It would be hard to overstate the importance of developing a vaccine to Sars-CoV-2 – it’s seen as the fast track to a return to normal life. That’s why the health secretary, Matt Hancock, said the UK was “throwing everything at it”.
But while trials have been launched and manufacturing deals already signed – Oxford University is now recruiting 10,000 volunteers for the next phase of its research – ministers and their advisers have become noticeably more cautious in recent days.
This is why.
Why might a vaccine fail?
Earlier this week, England’s deputy chief medical officer Jonathan Van-Tam said the words nobody wanted to hear: “We can’t be sure we will get a vaccine.”
But he was right to be circumspect.
Vaccines are simple in principle but complex in practice. The ideal vaccine protects against infection, prevents its spread, and does so safely. But none of this is easily achieved, as vaccine timelines show.
More than 30 years after scientists isolated HIV, the virus that causes Aids, we have no vaccine. The dengue fever virus was identified in 1943, but the first vaccine was approved only last year, and even then amid concerns it made the infection worse in some people. The fastest vaccine ever developed was for mumps. It took four years.
Scientists have worked on coronavirus vaccines before, so are not starting from scratch. Two coronaviruses have caused lethal outbreaks before, namely Sars and Mers, and vaccine research went ahead for both. But none have been licensed, partly because Sars fizzled out and Mers is regional to the Middle East. The lessons learned will help scientists create a vaccine for Sars-CoV-2, but there is still an awful lot to learn about the virus.
A chief concern is that coronaviruses do not tend to trigger long-lasting immunity. About a quarter of common colds are caused by human coronaviruses, but the immune response fades so rapidly that people can become reinfected the next year.
Researchers at Oxford University recently analysed blood from recovered Covid-19 patients and found that levels of IgG antibodies – those responsible for longer-lasting immunity – rose steeply in the first month of infection but then began to fall again.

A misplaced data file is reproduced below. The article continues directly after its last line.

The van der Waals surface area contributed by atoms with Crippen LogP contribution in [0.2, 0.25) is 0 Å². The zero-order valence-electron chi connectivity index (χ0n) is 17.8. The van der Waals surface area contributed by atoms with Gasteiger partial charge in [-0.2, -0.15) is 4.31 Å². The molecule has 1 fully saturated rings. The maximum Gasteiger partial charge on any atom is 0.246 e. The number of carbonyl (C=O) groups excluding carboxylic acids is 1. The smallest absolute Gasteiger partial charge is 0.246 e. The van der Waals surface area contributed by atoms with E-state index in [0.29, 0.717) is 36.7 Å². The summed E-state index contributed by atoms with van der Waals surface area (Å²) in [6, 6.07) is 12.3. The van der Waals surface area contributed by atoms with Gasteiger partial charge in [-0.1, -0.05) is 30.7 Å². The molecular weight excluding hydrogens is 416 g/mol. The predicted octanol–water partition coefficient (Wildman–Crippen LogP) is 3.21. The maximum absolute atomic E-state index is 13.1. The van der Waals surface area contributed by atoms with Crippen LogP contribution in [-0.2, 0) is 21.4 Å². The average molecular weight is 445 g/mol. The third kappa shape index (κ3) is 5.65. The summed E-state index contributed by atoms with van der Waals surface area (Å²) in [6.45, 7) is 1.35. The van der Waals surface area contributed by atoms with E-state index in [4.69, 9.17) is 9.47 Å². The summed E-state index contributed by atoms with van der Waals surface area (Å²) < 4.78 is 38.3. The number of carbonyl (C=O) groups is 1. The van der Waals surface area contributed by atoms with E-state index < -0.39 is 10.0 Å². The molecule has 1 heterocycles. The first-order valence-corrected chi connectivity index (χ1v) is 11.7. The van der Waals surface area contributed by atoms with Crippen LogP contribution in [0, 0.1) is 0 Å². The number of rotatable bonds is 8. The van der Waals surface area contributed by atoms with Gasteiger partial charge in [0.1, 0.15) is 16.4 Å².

Last week, scientists at Rockefeller University in New York found that most people who recovered from Covid-19 without going into hospital did not make many killer antibodies against the virus.
“That’s what is particularly challenging,” says Stanley Perlman, a veteran coronavirus researcher at the University of Iowa. “If the natural infection doesn’t give you that much immunity except when it’s a severe infection, what will a vaccine do? It could be better, but we don’t know.” If a vaccine only protects for a year, the virus will be with us for some time.
The genetic stability of the virus matters too. Some viruses, such as influenza, mutate so rapidly that vaccine developers have to release new formulations each year. The rapid evolution of HIV is a major reason we have no vaccine for the disease.
So far, the Sars-CoV-2 coronavirus seems fairly stable, but it is acquiring mutations, as all viruses do. Some genetic changes have been spotted in the virus’s protein “spikes” which are the basis of most vaccines. If the spike protein mutates too much, the antibodies produced by a vaccine will effectively be out of date and might not bind the virus effectively enough to prevent infection.
Martin Hibberd, professor of emerging infectious diseases at the London School of Hygiene and Tropical Medicine, who helped identify some of the virus’s mutations, called them “an early warning”.
Another challenge: making any vaccine safe
In the rush to develop a vaccine – there are now more than 100 in development – safety must remain a priority. Unlike experimental drugs for the severely ill, the vaccine will be given to potentially billions of generally healthy people.